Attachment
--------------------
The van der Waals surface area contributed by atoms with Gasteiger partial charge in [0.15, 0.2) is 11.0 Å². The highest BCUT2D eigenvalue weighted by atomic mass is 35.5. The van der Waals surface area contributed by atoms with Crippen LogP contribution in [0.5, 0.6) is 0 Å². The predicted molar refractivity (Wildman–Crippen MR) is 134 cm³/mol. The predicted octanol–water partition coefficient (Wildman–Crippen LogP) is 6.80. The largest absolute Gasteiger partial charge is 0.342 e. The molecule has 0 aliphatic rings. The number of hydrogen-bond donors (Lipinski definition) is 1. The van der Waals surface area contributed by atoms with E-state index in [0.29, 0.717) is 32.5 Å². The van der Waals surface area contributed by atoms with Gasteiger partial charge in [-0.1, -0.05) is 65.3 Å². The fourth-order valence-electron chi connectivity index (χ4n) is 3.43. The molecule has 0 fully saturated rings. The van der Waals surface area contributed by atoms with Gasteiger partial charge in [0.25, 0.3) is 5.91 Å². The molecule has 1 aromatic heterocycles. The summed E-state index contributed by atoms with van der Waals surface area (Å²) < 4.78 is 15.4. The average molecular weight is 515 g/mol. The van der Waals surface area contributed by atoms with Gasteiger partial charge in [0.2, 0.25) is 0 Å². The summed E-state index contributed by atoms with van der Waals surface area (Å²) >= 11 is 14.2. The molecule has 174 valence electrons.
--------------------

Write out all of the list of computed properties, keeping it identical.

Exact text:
The van der Waals surface area contributed by atoms with Gasteiger partial charge in [0.15, 0.2) is 11.0 Å². The highest BCUT2D eigenvalue weighted by atomic mass is 35.5. The van der Waals surface area contributed by atoms with Crippen LogP contribution in [0.5, 0.6) is 0 Å². The predicted molar refractivity (Wildman–Crippen MR) is 134 cm³/mol. The predicted octanol–water partition coefficient (Wildman–Crippen LogP) is 6.80. The largest absolute Gasteiger partial charge is 0.342 e. The molecule has 0 aliphatic rings. The number of hydrogen-bond donors (Lipinski definition) is 1. The van der Waals surface area contributed by atoms with E-state index in [0.29, 0.717) is 32.5 Å². The van der Waals surface area contributed by atoms with Gasteiger partial charge in [-0.1, -0.05) is 65.3 Å². The fourth-order valence-electron chi connectivity index (χ4n) is 3.43. The molecule has 0 fully saturated rings. The van der Waals surface area contributed by atoms with Gasteiger partial charge in [0.25, 0.3) is 5.91 Å². The molecule has 1 aromatic heterocycles. The summed E-state index contributed by atoms with van der Waals surface area (Å²) < 4.78 is 15.4. The average molecular weight is 515 g/mol. The van der Waals surface area contributed by atoms with Gasteiger partial charge in [0.2, 0.25) is 0 Å². The summed E-state index contributed by atoms with van der Waals surface area (Å²) >= 11 is 14.2. The molecule has 174 valence electrons.